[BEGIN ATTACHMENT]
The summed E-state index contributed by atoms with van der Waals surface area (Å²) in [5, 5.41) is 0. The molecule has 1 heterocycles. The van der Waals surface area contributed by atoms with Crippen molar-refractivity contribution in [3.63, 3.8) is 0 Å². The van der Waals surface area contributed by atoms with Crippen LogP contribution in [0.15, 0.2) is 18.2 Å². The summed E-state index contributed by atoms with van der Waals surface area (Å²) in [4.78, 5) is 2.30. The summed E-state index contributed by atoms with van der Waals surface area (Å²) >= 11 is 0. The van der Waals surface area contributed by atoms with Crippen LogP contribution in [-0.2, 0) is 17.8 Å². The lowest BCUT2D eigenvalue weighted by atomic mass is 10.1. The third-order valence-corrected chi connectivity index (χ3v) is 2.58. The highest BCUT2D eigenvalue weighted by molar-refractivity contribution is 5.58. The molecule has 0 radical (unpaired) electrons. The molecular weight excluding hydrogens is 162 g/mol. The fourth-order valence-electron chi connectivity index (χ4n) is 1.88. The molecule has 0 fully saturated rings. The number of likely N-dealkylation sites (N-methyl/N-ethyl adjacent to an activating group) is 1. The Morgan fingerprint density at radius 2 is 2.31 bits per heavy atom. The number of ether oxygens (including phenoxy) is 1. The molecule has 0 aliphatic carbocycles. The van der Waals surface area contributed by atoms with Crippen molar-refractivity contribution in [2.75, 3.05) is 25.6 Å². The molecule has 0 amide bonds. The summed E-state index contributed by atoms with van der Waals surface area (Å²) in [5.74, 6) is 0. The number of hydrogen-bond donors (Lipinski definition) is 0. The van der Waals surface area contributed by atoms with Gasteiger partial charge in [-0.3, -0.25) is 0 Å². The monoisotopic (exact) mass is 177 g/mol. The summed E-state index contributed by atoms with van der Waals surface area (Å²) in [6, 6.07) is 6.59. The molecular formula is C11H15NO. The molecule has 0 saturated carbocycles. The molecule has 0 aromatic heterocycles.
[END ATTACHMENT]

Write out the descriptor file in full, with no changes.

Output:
The summed E-state index contributed by atoms with van der Waals surface area (Å²) in [5, 5.41) is 0. The molecule has 1 heterocycles. The van der Waals surface area contributed by atoms with Crippen molar-refractivity contribution in [3.63, 3.8) is 0 Å². The van der Waals surface area contributed by atoms with Crippen LogP contribution in [0.15, 0.2) is 18.2 Å². The summed E-state index contributed by atoms with van der Waals surface area (Å²) in [4.78, 5) is 2.30. The summed E-state index contributed by atoms with van der Waals surface area (Å²) >= 11 is 0. The van der Waals surface area contributed by atoms with Crippen LogP contribution in [-0.2, 0) is 17.8 Å². The lowest BCUT2D eigenvalue weighted by atomic mass is 10.1. The third-order valence-corrected chi connectivity index (χ3v) is 2.58. The highest BCUT2D eigenvalue weighted by molar-refractivity contribution is 5.58. The molecule has 0 radical (unpaired) electrons. The molecular weight excluding hydrogens is 162 g/mol. The fourth-order valence-electron chi connectivity index (χ4n) is 1.88. The molecule has 0 fully saturated rings. The number of likely N-dealkylation sites (N-methyl/N-ethyl adjacent to an activating group) is 1. The Morgan fingerprint density at radius 2 is 2.31 bits per heavy atom. The number of ether oxygens (including phenoxy) is 1. The molecule has 0 aliphatic carbocycles. The van der Waals surface area contributed by atoms with Crippen molar-refractivity contribution in [2.75, 3.05) is 25.6 Å². The molecule has 0 amide bonds. The summed E-state index contributed by atoms with van der Waals surface area (Å²) in [5.74, 6) is 0. The number of hydrogen-bond donors (Lipinski definition) is 0. The van der Waals surface area contributed by atoms with Gasteiger partial charge in [-0.3, -0.25) is 0 Å². The monoisotopic (exact) mass is 177 g/mol. The summed E-state index contributed by atoms with van der Waals surface area (Å²) in [6, 6.07) is 6.59. The molecular formula is C11H15NO. The molecule has 0 saturated carbocycles. The molecule has 0 aromatic heterocycles.